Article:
Justin noted a key aspect of the Texas id decision which I want to highlight: “Also extremely important: the court expressly finds intentional discrimination relevant to bail-in under the Voting Rights Act, and says it will consider a bail-in order in the days to come. If the court indeed follows up with a bail-in order, Texas could become the first state brought back under a preclearance regime since Shelby County.”
Getting Texas and North Carolina covered again under the Bail In provisions of the Voting Rights Act has been a key strategy of the U.S. Justice Department. These are test cases, and it is an extremely high hurdle. Not only does DOJ have to prove the state engaged in intentional racial discrimination in voting, but the court upon so finding still has discretion as to whether to require the state to be subject again to preclearance and to fashion the scope of the order (in terms of time and types of changes subject to preclearance). At the end of the TX order, the judge says there will be a status conference to determine the scope of the preclearance.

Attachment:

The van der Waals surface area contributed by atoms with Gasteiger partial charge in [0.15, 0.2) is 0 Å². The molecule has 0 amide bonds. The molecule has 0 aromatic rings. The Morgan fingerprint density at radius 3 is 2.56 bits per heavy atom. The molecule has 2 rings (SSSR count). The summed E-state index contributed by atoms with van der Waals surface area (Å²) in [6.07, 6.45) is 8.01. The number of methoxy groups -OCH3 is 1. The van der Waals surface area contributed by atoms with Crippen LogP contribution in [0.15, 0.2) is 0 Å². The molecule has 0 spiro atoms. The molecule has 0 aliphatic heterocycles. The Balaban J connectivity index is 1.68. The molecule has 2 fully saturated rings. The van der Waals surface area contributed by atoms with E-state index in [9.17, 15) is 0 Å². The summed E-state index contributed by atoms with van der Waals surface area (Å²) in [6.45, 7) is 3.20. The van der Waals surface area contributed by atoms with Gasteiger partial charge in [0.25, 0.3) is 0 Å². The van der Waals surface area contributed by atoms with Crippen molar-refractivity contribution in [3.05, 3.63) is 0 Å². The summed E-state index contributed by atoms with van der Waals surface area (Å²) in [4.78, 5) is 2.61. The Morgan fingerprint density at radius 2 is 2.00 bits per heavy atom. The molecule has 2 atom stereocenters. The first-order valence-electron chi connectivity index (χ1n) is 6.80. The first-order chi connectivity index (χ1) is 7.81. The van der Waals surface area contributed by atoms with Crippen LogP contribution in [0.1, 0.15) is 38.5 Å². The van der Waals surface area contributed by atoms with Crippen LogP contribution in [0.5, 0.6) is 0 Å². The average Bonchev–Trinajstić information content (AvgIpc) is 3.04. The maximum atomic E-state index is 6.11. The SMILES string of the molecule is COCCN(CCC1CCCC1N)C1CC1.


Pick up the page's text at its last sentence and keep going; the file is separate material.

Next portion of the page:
If this works, it will be very important because it would mean that a variety of changes, such as voter id laws, registration laws, and redistricting, would again be subject to federal approval (either DOJ or a three judge court in DC). Preclearance is a big stick for the federal government.
In Shelby County, 4 Justices said that preclearance had to be tied to current conditions to be constitutional. (Justice Thomas would have gotten rid of preclearance even for bail in). 4 Justices believe preclearance even under the old rules is ok. If the TX trial court has made credible findings that Texas has engaged in intentional racial discrimination in voting, even the conservative Justices could agree to preclearance. But that’s no sure bet, and you can be sure that Texas will litigate this question very, very hard.
[UPDATE: A few readers have pointed out that there are differences in the preclearance procedures, including that it would be through a court in Texas and not the DC court.]